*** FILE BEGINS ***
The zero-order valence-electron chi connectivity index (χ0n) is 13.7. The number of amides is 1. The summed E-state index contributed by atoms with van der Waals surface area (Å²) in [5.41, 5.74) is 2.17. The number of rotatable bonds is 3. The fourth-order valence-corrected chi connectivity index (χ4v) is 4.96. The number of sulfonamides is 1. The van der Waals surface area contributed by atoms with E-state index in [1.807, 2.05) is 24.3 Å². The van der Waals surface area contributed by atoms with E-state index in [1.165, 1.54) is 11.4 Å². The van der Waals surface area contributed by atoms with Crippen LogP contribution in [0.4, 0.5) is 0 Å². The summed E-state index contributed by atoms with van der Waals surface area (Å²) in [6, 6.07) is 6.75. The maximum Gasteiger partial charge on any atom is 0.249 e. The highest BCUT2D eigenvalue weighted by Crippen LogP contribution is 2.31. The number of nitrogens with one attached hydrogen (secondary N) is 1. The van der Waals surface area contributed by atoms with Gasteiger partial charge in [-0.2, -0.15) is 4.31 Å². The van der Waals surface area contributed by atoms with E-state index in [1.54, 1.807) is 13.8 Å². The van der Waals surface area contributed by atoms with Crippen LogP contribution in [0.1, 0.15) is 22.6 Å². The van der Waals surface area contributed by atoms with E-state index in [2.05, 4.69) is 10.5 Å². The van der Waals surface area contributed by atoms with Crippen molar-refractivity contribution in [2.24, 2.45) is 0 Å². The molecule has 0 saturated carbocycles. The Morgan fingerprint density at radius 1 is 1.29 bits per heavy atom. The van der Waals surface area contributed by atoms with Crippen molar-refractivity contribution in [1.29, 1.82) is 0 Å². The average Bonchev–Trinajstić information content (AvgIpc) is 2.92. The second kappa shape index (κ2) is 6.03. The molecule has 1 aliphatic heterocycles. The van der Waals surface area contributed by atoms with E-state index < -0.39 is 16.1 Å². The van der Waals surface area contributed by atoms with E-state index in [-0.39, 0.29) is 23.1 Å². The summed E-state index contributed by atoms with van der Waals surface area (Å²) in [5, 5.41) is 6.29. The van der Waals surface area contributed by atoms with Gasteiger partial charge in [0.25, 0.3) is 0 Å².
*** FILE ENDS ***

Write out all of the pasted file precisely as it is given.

The zero-order valence-electron chi connectivity index (χ0n) is 13.7. The number of amides is 1. The summed E-state index contributed by atoms with van der Waals surface area (Å²) in [5.41, 5.74) is 2.17. The number of rotatable bonds is 3. The fourth-order valence-corrected chi connectivity index (χ4v) is 4.96. The number of sulfonamides is 1. The van der Waals surface area contributed by atoms with E-state index in [1.807, 2.05) is 24.3 Å². The van der Waals surface area contributed by atoms with E-state index in [1.165, 1.54) is 11.4 Å². The van der Waals surface area contributed by atoms with Crippen LogP contribution in [0.4, 0.5) is 0 Å². The summed E-state index contributed by atoms with van der Waals surface area (Å²) in [6, 6.07) is 6.75. The maximum Gasteiger partial charge on any atom is 0.249 e. The highest BCUT2D eigenvalue weighted by Crippen LogP contribution is 2.31. The number of nitrogens with one attached hydrogen (secondary N) is 1. The van der Waals surface area contributed by atoms with Gasteiger partial charge in [-0.2, -0.15) is 4.31 Å². The van der Waals surface area contributed by atoms with E-state index in [1.54, 1.807) is 13.8 Å². The van der Waals surface area contributed by atoms with Crippen LogP contribution in [0.1, 0.15) is 22.6 Å². The van der Waals surface area contributed by atoms with E-state index in [2.05, 4.69) is 10.5 Å². The van der Waals surface area contributed by atoms with Crippen molar-refractivity contribution in [2.24, 2.45) is 0 Å². The molecule has 0 saturated carbocycles. The Morgan fingerprint density at radius 1 is 1.29 bits per heavy atom. The van der Waals surface area contributed by atoms with Crippen molar-refractivity contribution in [1.29, 1.82) is 0 Å². The average Bonchev–Trinajstić information content (AvgIpc) is 2.92. The second kappa shape index (κ2) is 6.03. The molecule has 1 aliphatic heterocycles. The van der Waals surface area contributed by atoms with E-state index < -0.39 is 16.1 Å². The van der Waals surface area contributed by atoms with E-state index in [-0.39, 0.29) is 23.1 Å². The summed E-state index contributed by atoms with van der Waals surface area (Å²) in [5, 5.41) is 6.29. The van der Waals surface area contributed by atoms with Gasteiger partial charge in [0.25, 0.3) is 0 Å².